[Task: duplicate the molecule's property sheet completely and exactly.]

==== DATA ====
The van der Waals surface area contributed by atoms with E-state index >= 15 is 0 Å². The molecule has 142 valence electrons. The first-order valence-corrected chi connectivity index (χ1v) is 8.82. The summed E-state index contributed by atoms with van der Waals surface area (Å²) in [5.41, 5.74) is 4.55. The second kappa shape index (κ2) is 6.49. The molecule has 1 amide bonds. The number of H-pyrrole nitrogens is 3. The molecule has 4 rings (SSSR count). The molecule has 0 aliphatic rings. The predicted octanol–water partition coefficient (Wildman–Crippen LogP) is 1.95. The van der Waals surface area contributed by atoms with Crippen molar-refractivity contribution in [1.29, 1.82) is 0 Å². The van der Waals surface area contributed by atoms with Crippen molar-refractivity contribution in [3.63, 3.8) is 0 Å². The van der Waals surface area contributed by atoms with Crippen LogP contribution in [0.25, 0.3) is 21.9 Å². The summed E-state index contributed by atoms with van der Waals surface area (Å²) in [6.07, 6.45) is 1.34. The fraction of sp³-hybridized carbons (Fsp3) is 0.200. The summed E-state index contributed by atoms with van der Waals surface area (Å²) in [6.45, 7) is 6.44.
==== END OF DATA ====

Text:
The van der Waals surface area contributed by atoms with E-state index >= 15 is 0 Å². The molecule has 142 valence electrons. The first-order valence-corrected chi connectivity index (χ1v) is 8.82. The summed E-state index contributed by atoms with van der Waals surface area (Å²) in [5.41, 5.74) is 4.55. The second kappa shape index (κ2) is 6.49. The molecule has 1 amide bonds. The number of H-pyrrole nitrogens is 3. The molecule has 4 rings (SSSR count). The molecule has 0 aliphatic rings. The predicted octanol–water partition coefficient (Wildman–Crippen LogP) is 1.95. The van der Waals surface area contributed by atoms with Crippen molar-refractivity contribution in [1.29, 1.82) is 0 Å². The van der Waals surface area contributed by atoms with Crippen molar-refractivity contribution in [3.63, 3.8) is 0 Å². The van der Waals surface area contributed by atoms with Crippen LogP contribution in [0.25, 0.3) is 21.9 Å². The summed E-state index contributed by atoms with van der Waals surface area (Å²) in [6.07, 6.45) is 1.34. The fraction of sp³-hybridized carbons (Fsp3) is 0.200. The summed E-state index contributed by atoms with van der Waals surface area (Å²) in [6.45, 7) is 6.44.